Bloody belly rolls.
*does the most exaggerated eye-roll ever at self*
I passed my phone across the restaurant table to my friend as we waited for pizzas as big as both of our heads. Her gaze was drawn to the stunning new art on my skin, and she couldn’t understand why mine was drawn to the discernible bulge around my middle. But it became all I could see. Forget the fact that I could clearly blame it on my stance or my outfit. Forget the fact that I’m in training for my fourth half-marathon of the year. Forget the fact that I shouldn’t even need to bring that up as proof that I’m fit and healthy “despite” having belly fat. That bulge was all I could focus on.
It doesn’t make sense, but our unreasonable brains rarely do. Those ugly thoughts permeated what should’ve been a night of tribute to the man who impacted my life in a way I can only wish he was still around to hear me explain. (I told him I loved him every time I visited the hospital, but now it just doesn’t seem enough.)
Logically, I know a clean silhouette and visible abs wouldn’t make me a better person. Logically, I know people still fancy girls with belly rolls and thigh dimples and skin that spills over the tops of their bras. Logically, I feel like a traitor to basically all women for thinking otherwise. But such is the mind of a girl who sucks her navel towards her spine and tilts her head just so whenever a camera appears.
You wouldn’t think I had an issue with my body image. I don’t talk about it at all – although much has been made in the past about my “photo smile” and my need to vet all pictures of myself before they leave the safety of my friends’ phones. Another friend was surprised when I told her I was fretting and that this is what goes on inside my head pretty much every day. I asked her to tell me I was being silly. “All [your grandad] would see is love,” she assured me. “That’s all I see. And that’s all anyone else will see.”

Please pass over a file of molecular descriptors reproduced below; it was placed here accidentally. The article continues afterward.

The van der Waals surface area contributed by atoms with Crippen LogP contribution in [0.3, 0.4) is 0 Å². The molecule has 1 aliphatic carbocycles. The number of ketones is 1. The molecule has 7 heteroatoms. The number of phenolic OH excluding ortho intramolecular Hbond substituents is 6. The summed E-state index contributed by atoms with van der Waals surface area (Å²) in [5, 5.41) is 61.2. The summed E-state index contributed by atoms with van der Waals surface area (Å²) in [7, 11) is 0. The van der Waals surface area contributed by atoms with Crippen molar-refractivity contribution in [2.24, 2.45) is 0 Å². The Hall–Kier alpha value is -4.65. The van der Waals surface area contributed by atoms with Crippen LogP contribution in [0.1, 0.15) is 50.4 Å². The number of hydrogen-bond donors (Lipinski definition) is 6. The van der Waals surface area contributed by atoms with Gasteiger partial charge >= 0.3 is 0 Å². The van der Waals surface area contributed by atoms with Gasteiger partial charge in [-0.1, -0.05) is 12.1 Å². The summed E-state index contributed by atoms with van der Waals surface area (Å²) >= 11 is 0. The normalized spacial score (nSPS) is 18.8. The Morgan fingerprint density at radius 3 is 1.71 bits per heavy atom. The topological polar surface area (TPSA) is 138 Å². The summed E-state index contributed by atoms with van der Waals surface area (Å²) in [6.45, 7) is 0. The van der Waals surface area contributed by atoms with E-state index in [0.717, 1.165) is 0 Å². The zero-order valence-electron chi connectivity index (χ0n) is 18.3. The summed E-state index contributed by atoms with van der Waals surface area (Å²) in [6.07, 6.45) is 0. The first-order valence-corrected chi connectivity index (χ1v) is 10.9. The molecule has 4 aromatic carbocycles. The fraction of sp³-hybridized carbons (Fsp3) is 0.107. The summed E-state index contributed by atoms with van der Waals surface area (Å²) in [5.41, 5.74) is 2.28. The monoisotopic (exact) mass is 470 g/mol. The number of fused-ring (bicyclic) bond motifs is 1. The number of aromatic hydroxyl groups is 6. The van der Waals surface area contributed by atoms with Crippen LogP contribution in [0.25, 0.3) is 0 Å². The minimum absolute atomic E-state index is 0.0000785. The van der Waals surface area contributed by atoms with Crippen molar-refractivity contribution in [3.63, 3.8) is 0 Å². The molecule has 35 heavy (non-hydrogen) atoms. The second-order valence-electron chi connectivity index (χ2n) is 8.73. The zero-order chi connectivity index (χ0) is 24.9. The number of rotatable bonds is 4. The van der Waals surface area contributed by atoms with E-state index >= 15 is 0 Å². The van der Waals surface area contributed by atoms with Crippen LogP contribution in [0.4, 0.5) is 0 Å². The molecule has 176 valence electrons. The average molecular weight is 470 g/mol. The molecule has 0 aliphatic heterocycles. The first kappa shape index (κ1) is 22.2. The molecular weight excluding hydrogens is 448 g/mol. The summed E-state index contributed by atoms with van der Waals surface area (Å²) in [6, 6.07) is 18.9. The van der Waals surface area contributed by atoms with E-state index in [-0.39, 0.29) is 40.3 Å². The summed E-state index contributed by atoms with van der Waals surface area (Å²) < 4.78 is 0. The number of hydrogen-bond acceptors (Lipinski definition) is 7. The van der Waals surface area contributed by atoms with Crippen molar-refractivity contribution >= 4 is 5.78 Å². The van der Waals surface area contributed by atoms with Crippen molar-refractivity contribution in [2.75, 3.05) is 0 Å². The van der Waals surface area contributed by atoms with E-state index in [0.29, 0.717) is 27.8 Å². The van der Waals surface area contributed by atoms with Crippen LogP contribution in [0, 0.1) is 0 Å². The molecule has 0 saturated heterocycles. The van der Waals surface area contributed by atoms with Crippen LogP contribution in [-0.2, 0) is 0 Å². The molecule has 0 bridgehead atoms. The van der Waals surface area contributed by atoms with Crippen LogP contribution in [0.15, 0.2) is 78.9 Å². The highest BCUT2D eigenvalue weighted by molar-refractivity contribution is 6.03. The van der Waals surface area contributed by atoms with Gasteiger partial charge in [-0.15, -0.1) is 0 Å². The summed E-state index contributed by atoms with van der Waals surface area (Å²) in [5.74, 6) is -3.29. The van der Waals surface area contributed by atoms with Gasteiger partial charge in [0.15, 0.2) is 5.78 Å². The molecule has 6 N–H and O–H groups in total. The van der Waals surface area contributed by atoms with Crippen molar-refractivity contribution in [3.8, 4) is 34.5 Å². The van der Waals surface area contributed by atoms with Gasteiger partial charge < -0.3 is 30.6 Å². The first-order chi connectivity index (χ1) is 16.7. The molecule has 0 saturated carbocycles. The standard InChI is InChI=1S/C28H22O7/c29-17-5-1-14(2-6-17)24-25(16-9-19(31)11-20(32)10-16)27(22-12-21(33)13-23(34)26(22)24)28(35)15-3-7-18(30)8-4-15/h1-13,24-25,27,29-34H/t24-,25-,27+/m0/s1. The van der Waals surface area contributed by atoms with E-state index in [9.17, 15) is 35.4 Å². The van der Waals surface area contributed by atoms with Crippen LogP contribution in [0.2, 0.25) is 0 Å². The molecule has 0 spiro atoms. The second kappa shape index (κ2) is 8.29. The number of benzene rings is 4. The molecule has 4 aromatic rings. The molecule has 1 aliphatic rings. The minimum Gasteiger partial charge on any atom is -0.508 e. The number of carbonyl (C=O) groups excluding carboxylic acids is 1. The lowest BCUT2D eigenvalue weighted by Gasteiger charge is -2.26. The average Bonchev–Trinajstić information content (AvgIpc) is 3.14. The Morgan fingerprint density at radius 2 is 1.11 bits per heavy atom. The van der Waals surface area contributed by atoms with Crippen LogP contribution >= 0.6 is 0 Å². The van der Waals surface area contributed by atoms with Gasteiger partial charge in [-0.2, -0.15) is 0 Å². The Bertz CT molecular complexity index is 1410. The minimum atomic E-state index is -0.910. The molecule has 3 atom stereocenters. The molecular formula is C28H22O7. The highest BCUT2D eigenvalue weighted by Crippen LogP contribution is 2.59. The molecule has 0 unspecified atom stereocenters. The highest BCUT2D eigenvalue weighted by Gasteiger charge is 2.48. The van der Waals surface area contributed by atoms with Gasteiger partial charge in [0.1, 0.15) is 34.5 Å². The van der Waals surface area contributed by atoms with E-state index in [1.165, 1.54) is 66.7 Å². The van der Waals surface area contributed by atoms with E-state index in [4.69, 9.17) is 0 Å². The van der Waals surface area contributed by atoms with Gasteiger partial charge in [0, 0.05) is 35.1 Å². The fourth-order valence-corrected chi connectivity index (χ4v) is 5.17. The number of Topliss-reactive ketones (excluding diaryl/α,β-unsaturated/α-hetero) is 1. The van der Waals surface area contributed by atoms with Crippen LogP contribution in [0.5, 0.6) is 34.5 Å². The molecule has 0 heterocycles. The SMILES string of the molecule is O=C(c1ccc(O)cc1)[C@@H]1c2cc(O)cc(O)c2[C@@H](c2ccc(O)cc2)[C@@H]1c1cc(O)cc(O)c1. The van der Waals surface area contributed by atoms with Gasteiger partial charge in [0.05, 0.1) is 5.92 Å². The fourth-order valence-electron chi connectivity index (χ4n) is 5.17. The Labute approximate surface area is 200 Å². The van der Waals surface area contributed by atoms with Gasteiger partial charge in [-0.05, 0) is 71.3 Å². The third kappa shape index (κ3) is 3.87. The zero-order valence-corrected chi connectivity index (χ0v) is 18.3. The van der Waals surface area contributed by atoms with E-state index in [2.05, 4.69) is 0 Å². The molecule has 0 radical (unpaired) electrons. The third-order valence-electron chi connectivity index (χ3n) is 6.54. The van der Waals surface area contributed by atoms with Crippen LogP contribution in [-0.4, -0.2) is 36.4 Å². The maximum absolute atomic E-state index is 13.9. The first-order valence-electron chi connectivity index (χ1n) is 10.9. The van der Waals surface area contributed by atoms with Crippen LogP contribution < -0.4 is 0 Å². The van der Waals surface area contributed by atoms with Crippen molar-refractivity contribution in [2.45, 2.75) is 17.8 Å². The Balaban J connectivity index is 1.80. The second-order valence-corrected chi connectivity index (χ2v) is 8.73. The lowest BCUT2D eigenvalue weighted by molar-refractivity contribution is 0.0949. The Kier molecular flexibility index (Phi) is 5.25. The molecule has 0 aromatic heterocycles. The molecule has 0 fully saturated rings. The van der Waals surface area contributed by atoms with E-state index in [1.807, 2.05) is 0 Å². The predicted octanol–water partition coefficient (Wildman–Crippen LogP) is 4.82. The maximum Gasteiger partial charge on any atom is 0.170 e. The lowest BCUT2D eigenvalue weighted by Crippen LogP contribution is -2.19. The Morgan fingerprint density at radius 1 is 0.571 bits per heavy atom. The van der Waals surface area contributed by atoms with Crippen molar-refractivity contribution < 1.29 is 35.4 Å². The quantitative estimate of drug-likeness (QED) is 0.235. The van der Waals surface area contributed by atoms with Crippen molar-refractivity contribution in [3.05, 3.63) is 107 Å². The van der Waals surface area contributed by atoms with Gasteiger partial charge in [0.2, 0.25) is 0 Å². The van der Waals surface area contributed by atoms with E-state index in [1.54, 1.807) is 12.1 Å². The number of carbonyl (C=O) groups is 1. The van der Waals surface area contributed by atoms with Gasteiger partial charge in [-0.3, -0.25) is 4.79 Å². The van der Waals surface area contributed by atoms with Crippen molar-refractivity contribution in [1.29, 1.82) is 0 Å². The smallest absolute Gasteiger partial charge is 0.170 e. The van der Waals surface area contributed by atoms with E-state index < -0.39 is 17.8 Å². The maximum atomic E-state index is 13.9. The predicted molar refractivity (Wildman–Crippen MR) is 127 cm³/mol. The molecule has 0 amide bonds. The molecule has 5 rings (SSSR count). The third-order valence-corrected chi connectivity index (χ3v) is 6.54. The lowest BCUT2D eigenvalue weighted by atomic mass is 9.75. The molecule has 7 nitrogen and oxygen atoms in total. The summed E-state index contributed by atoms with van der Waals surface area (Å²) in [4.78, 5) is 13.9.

And that’s what I need to remember really. That the picture is of the tattoo, not of my body. And the tattoo stands for something way more than the superficial. My grandad never let belly rolls stop him from keeping a stocked tin of biscuits in his kitchen, or from enjoying his favourite Liquorice Allsorts, presented to him routinely each birthday and Christmas. We won’t remember him for what he looked like (although his smile was truly a knock-out). We’ll remember him for being clever and for being kind and for saying what he thought in every situation. For having had insanely rich life experiences and sharing them with a level of detail that my rubbish memory can’t even comprehend. For his tales of growing up abroad and working at sea and staying holed up in the cinema to watch back-to-back films in the days when it cost mere pennies to do so. For being so caring and so generous and so protective of the people he loved most.
As far as I can tell, this life is the only one we get. And I really don’t want to waste another second of mine worrying that my belly might stick out a bit. I mean, I know I will, because such conditioned thoughts don’t evaporate overnight. But at least I now have a permanent reminder on my skin of there being way more important and special things to be bothered about.